Ndlambe executive committee notes
Illegal occupation of municipal land
“COMMUNITIES moving onto municipal land continues unabated,” mayor Phindile Faxi said. “We cannot carry on with this situation.”
Faxi was speaking at the Ndlambe executive committee (exco) meeting, held at the council chambers on the afternoon of April 25.
He said that a visit to Ward 9 during the mayoral imbizos highlighted there were many unoccupied municipal buildings.
“What are we doing with these buildings?” he asked. “We should be using them for special projects.”
Ward 10 councillor Ray Schenk congratulated the administration for completing 90% of the meter readings, but said there was still room for improvement. With respect to debt collection agency Revco, Schenk said that, although many people had made arrangements to repay debt, some were now falling behind on even that commitment.
“We should leave this for another few months and then reassess the situation,” suggested Schenk.
Lack of capital budget
Ward 8 councillor Thembani Mazana explained the problems of there being no capital budget available this year.
“We have no capital budget to rectify sanitation and water issues in the municipality,” he said. “We need to find ways to do this. For example, much of Ward 10 is still on septic tanks, and this needs to be fixed. However, we need to find a solution for all our people.”
Schenk then said that a grant from province for R300-million, promised over a year ago, to fix sewage reticulation in Ward 10 had never materialised.
“The problem is that we still need the sanitation tankers [honey suckers] to do their job until the sewage reticulation is resolved,” he said.
Faxi voiced his concern that theft of motor parts and other items from the municipal stores was rife.
“Security is very lax and must be strengthened,” he said. According to Faxi there are openings in the fence that allow access to the stores, and that criminals are taking advantage of this and walking away with whatever they want with impunity.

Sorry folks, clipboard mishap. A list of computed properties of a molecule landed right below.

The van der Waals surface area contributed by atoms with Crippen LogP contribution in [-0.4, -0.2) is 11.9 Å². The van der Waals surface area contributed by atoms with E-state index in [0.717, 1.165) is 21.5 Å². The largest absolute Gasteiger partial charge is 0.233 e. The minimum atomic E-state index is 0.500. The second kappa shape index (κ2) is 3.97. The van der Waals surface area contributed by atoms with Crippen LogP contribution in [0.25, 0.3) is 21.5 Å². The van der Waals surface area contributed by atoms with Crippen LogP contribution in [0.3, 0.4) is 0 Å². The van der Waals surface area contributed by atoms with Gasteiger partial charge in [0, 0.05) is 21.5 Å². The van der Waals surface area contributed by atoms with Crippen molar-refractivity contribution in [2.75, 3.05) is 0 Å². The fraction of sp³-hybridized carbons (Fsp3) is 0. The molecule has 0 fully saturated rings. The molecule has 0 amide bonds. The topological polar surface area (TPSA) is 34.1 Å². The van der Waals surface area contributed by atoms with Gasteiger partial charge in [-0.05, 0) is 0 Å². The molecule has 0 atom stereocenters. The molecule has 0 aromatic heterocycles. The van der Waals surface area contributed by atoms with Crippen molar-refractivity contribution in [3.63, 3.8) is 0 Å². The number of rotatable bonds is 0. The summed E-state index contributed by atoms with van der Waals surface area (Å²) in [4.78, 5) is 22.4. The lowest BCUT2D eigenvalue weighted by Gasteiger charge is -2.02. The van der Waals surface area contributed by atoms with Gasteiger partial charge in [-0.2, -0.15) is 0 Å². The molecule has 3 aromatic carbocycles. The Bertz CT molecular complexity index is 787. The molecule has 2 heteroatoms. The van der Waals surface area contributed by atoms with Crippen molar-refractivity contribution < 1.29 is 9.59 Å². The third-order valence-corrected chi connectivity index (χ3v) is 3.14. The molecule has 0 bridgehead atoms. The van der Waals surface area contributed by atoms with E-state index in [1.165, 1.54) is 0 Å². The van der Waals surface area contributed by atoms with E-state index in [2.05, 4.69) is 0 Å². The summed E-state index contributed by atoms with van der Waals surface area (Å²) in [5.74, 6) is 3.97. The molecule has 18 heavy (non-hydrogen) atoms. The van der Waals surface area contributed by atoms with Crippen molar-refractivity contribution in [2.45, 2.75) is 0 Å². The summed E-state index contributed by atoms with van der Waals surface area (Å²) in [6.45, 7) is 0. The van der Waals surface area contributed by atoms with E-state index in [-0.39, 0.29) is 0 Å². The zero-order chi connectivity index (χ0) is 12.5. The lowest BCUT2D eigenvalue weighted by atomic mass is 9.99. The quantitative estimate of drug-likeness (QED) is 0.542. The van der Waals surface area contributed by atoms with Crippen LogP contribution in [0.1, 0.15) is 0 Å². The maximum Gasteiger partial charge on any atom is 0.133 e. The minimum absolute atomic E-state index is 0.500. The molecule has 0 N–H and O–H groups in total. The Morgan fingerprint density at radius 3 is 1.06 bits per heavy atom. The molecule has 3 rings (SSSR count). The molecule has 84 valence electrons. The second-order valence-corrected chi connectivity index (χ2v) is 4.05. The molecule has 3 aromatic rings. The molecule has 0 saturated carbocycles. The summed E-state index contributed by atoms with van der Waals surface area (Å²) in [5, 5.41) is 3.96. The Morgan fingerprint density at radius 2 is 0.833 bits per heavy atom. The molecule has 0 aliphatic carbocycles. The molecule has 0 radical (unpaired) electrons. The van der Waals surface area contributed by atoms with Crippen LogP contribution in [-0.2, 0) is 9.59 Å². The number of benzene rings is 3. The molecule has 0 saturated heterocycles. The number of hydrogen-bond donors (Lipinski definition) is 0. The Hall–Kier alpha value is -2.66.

Schenk added that security also needs to be beefed up at the sewerage plant as electrical equipment was being stolen, leading to power failures in parts of the municipality.
Schenk also mentioned that eNatis (the national traffic information system) has been down for some time, and that people visiting the traffic department have not been able to renew licences.
Faxi said that the municipality needed to make the public aware of when such problems occur and that the local media should be kept informed. Acting municipal manager Lazola Maneli informed the meeting that everything was back on-line.
War Rooms versus Ward committees
With respect to the recently established war rooms, Faxi said that the lines were blurred between them and the ward councillors.
“We need clarity of when it is a ward concern and when it is an item for the war rooms,” said Faxi.
Schenk said that councillors should also attend CPF meetings to make sure they knew what was going on in their wards.
Exco was concerned about the illegal dumping of rubbish was another issue raised at the meeting. There was also concern raised about fires on the dumps that spread toxic fumes over the area.
“We must educate our people,” said councillor Nosicelo Xhasa.
Xhasa pointed out that the streets in Thornhill need to be officially named. A suggestion had been made to name them after political stalwarts and heroes and heroines of the struggle against apartheid.
Schenk said although he was in favour of naming the streets, he had reservations about which names would be chosen. However, he suggested that any name changes should be carried out by the geographic name change committee which would need to be reconstituted within the new administration. Previously, then ANC Ward 9 councillor, now DA PR councillor Skura Venene was the chairman of this committee.
Schenk also said that the Titi Jonas multipurpose community centre must be self-sustaining.
“It is a problem that it is a burden to the municipality as it stands,” Schenk said.
Outdated agenda items
Looking through the meeting’s agenda Faxi said that many of the items presented were completely out of date, with some reports referring to items from November last year.
“We must keep the minutes up to date so they remain current and relevant,” he said.